We’re seeing a particularly intriguing trend emerging at this year’s Fringe: area burlesque performers and troupes trying their hand at more traditional narrative storytelling, while trying to maintain the energy and style of the burlesque format. Burlesque Classique is going the Shakespearean route with A Midsummer Night’s Burlesque, while performer Ché Monique’s Cake! goes meta with us: a Roshomon-esque look at one of her own performances gone disastrously wrong.
Cake!’s premise is tantalizing. Monique is a producer at Chocolate City Burlesque, a local troupe dedicated to celebrating burlesque performers of color, which is such a remarkably cool subculture to investigate in a play.
Specifically, Cake! concerns a particularly ambitious birthday performance Monique planned for herself, in which she, a woman of significant size, would climatically burst forth from a giant birthday cake on stage. That’s a deliciously theatrical image, loaded with social commentary, but it’s also one that Monique learns is extremely logistically challenging. The plot of Cake!, such that it is, recounts the damage the performance threatened to do to her company and professional reputation.
There’s a phenomenon common to reviewing Fringe shows, dealing with the tension between a show’s potential, what it could one day achieve, and its current state on the stage. Cake! is one of those shows where the star rating system breaks down for me. There are so many tantalizing ideas here that aren’t quite fully fleshed out yet, and the show could use some editing, but there are some moments of pure rebellious joy.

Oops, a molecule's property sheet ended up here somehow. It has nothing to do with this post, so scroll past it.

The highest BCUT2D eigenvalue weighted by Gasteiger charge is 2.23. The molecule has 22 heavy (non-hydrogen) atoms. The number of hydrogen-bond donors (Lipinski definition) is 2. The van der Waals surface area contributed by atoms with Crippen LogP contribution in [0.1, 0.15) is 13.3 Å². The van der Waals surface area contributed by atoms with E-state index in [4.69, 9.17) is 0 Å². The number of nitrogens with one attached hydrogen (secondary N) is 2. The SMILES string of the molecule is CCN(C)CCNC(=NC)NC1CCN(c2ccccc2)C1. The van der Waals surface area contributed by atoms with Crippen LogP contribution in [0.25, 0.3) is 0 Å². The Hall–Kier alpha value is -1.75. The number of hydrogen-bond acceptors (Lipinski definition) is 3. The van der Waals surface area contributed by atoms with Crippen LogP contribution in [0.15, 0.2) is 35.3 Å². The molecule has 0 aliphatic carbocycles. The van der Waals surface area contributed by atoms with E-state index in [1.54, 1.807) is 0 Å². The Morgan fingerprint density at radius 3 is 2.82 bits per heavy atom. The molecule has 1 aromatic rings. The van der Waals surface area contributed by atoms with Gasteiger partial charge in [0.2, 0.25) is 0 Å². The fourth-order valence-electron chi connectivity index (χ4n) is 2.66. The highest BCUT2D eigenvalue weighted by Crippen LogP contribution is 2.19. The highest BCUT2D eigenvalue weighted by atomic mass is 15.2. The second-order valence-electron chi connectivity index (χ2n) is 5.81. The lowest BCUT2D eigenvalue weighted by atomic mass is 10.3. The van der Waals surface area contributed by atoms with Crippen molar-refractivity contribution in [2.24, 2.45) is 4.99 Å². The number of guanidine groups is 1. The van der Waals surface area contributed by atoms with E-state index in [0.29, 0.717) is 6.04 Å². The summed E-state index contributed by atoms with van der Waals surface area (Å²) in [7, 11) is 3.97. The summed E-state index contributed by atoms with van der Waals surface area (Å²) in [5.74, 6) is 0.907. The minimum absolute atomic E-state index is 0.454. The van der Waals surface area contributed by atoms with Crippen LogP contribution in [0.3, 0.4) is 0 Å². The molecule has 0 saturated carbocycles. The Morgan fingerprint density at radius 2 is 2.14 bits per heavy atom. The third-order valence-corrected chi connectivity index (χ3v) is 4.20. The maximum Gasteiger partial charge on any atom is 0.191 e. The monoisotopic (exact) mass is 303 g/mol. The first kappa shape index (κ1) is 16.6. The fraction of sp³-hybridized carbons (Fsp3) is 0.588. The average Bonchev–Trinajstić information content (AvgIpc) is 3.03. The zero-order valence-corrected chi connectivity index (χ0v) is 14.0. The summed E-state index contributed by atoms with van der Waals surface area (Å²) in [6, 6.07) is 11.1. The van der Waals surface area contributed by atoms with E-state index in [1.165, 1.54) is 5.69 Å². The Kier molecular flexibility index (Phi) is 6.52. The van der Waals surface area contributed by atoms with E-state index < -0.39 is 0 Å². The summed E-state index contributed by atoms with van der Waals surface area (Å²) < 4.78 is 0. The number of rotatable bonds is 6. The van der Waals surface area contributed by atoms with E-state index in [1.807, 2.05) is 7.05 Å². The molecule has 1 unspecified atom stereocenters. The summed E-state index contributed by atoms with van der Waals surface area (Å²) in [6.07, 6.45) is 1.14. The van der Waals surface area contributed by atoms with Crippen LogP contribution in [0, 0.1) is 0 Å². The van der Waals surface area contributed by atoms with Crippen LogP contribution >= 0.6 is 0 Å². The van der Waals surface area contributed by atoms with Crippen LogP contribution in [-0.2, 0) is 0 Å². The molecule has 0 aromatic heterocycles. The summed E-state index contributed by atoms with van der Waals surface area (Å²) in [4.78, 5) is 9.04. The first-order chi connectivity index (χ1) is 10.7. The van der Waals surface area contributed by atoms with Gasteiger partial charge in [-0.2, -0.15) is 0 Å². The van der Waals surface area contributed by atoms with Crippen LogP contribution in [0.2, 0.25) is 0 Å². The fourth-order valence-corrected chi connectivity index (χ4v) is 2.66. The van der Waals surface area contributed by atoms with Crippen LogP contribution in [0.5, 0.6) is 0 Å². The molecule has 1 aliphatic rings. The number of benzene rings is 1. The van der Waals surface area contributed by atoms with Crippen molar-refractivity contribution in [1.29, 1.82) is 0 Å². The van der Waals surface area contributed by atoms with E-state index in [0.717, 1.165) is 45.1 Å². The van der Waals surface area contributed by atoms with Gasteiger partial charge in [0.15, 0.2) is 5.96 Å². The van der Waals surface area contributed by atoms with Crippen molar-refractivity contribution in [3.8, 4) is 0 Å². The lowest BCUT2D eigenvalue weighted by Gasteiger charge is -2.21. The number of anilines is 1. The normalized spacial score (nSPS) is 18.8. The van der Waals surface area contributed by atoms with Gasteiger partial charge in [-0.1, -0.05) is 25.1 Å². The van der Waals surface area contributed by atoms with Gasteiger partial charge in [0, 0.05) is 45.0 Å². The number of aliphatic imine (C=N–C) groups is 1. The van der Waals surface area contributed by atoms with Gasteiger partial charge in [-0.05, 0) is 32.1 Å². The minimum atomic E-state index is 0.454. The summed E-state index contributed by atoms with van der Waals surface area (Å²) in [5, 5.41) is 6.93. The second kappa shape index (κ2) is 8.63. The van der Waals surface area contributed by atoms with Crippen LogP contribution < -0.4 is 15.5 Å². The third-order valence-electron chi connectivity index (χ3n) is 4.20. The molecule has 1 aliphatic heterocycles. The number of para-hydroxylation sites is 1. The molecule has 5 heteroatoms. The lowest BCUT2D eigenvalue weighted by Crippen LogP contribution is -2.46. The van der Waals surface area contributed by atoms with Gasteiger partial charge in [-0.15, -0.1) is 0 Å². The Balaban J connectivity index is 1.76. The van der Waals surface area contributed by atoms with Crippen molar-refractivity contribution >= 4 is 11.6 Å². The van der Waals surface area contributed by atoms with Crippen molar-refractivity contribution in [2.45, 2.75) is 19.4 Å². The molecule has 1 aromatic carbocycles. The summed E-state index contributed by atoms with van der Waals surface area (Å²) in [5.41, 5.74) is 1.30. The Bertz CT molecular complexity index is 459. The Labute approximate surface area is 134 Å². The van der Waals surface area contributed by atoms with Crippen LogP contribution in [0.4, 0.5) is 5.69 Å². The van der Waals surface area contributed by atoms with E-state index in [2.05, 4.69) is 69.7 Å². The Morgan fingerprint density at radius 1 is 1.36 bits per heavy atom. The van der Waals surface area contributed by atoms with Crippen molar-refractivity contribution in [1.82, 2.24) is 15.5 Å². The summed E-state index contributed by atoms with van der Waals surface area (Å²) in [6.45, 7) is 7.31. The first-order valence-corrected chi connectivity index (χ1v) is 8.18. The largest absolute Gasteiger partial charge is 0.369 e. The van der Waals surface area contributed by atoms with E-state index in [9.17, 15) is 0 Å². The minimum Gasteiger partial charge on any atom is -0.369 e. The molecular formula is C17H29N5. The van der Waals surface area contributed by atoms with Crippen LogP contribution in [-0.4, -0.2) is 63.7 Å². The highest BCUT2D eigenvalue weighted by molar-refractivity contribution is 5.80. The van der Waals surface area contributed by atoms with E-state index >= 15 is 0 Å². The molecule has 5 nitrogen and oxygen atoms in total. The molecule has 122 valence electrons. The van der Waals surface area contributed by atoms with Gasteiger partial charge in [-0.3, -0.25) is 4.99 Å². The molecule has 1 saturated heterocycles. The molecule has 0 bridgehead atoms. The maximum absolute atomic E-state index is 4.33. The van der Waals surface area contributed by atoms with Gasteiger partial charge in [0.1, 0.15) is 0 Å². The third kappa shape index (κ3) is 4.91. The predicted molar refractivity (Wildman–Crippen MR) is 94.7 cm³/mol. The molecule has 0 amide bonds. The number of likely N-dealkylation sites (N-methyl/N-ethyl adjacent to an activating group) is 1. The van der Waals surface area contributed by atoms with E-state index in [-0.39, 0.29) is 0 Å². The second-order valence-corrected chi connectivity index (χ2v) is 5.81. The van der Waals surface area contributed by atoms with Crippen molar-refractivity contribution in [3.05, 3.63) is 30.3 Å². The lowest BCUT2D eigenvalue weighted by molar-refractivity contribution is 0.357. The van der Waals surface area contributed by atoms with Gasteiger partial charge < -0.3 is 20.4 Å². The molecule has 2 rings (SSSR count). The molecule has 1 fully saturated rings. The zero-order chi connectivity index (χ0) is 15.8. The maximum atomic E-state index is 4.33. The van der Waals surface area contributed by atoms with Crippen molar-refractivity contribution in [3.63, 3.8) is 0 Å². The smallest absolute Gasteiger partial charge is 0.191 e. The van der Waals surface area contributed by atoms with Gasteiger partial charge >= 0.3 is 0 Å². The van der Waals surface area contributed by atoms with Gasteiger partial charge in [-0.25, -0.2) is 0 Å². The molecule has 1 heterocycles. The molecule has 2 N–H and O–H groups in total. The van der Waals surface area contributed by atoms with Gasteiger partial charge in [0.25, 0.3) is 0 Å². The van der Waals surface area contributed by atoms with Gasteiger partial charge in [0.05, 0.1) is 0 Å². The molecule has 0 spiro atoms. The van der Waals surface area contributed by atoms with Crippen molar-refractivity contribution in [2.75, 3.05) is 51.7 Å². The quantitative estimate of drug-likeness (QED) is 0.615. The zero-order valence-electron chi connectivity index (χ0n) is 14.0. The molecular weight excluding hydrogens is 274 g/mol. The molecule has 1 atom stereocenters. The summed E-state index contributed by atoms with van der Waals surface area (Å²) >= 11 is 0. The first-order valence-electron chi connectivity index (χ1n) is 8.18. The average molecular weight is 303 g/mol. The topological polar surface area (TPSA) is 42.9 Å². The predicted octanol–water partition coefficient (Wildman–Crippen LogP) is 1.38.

Running time: 1 hour
Details and tickets
The cast largely plays themselves, and the professionalism of the performers ranges from the refined to the sweetly amateur. “Amateur” here is used with absolute love and respect, as these journeyman performers lend the show a charming put-on-a-show energy that drives the heart of Fringe. Monique herself is an especially charismatic storyteller, she just needs to decide what style of show can best tell this theatrically ripe story.
At the moment it’s a mashup of direct address monologues, brief expository conversations, a couple of fun burlesque performances and songs by performers Sidalicious and Dainty Dandridge. I would suggest that would be best suited as a long-form storytelling piece, with burlesque bookends, but that’s just my humble opinion.
As for whether or not we will actually get to see the titular legendary cake is teased out nicely over the course of the show and will not be spoiled here. By and large Cake! is a lot of fun, and part of that fun lies is seeing its raw potential. I hope it gets developed further. I will also say that there are certain value adds to purchasing a ticket to Cake! and you should probably save room for dessert.
Cake!: By Ché Monique . Director: Corine Andrade . Reviewed by Ryan Taylor.
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